Collection of data is another hallmark of the Cloud, even if it’s also a challenge given the security and privacy concerns as identified below. Credit card billings, toll gate readings, stock trades, website visits, security incidents, package tracking and other commercial transactions generate enormous data. Systems are increasingly being trained to “phone home” so that analytics can detect trends and predict outages. Newer generation aircraft engines, for example, produce terabytes of operational details per flight! The Cloud enables an organization to disperse its worldwide data processing and storage presence and thereby collect information for later processing.
The Cloud lets organizations harness additional tiers of capacity as needed to accommodate testing, staging, and other complex tasks requiring high throughput. For example:
- Airlines – Carriers routinely run complex programs to manage revenue, booking, and flow of equipment, fuel, catering, crew, passengers and baggage. A blizzard or afternoon thunderstorm require even more capacity as algorithms reassign resources and notify vendors and passengers.
- Automakers – Self-driving cars will run based on real-time processing of coordinates, landmarks, signage, road conditions, traffic and other inputs.
- Broadcast – According to market research and consulting firm Devoncroft Partners, the Cloud reduces dependences on compression and per-channel facilities and streamlines transcoding, editing and playout.
- Healthcare – Providers are increasingly reimbursed based on successful outcomes, benchmarking diagnoses, medical history, current medications, interventions, complications, and readmissions across entire populations.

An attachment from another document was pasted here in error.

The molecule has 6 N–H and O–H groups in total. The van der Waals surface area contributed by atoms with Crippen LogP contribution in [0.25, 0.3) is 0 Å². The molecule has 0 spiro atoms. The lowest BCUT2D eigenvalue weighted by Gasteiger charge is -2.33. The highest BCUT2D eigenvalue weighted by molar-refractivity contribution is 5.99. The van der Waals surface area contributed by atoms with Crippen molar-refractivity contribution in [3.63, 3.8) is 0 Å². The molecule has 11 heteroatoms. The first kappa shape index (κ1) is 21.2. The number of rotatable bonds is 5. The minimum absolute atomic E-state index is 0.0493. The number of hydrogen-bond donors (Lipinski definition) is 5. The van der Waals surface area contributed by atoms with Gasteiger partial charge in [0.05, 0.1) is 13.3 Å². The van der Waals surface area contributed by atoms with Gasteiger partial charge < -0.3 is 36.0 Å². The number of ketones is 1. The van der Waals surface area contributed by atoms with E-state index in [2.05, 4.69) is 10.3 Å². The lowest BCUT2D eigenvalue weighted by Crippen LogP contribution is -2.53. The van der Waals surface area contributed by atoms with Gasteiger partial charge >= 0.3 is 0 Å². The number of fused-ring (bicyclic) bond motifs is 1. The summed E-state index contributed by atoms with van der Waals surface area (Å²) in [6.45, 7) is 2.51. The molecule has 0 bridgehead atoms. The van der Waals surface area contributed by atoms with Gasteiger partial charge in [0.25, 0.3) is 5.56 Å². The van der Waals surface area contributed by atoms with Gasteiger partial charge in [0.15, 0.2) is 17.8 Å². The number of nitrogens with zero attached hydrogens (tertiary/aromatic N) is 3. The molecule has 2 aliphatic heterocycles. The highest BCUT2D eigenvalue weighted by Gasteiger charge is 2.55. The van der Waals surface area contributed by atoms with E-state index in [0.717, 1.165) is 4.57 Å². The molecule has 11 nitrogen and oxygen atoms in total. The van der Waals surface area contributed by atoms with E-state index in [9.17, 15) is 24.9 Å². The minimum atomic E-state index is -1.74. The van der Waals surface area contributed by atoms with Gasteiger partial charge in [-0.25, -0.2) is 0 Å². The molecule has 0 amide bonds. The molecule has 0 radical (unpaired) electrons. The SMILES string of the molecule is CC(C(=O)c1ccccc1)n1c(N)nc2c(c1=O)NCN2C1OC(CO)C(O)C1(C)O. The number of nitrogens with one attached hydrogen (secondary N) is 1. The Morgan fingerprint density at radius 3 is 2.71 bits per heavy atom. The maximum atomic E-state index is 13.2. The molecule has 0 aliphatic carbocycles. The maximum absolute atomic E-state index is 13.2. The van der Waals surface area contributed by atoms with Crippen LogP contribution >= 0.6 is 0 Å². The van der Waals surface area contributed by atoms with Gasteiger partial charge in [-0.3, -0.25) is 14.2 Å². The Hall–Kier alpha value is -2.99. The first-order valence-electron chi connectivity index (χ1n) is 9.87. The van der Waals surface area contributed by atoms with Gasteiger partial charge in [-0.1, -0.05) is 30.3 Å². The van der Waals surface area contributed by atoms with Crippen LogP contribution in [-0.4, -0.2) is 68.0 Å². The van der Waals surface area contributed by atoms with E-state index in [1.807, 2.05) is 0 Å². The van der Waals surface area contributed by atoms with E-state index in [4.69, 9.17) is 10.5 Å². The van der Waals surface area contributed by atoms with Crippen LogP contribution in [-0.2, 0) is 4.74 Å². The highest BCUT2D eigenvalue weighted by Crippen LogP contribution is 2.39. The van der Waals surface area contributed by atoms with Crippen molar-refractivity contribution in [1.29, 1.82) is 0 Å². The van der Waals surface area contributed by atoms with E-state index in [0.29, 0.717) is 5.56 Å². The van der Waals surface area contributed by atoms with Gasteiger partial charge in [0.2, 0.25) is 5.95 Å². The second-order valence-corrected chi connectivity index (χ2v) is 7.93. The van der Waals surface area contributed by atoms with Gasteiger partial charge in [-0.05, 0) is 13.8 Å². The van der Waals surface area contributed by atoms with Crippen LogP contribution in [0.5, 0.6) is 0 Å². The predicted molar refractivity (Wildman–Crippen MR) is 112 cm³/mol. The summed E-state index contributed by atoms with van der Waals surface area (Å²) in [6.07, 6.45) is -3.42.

- Manufacturing – The Cloud has redefined product deviation analysis, brought new precision to just-in-time inventory, and effected infinite simulations for fluidics and wind.
- Pharmaceuticals – Drug researchers now simultaneously run innumerable models with the human genome to discern the meaning of mutations, pathogen characteristics and cell susceptibility. The data can also hone precision medicine.
- Retail – Using proximity and other management capabilities, stores know customers by analyzing their preferences.
In short, the Cloud permits an organization to exercise control of vast resources.
Organizations already imagining themselves in the Cloud navigate the important concerns associated with a migration strategy. Among numerous advantages, there are sensitivities and pitfalls too.
- Cost – The Cloud carries an alluring narrative about cost savings. Naturally, enjoying true savings depends on numerous factors. On the one hand, old systems can be a drag on budgets. Organizations have sometimes provisioned the maximum required capacity even when it is rarely exploited. Equipment breaks or becomes outdated. Non-standard systems demand specialized personnel and custom tools. But it can be amortized and, like anything else once bought and paid for, it is bought and paid for. On the other hand, a Public Cloud theoretically allows a customer to ‘pay as you go,’ which is great insofar as it goes. However, the customer keeps paying. And paying for only the needed capacity may be belied by the sheer difficulty of managing it; savings may be mitigated by minimum commitments in Cloud contracts. It should be noted that while efficient use of the Cloud may reduce costs, it also reshapes a company’s financials — ongoing operating expense for usage fees, licensing and data center leases could be reflected in a noticeably new line item.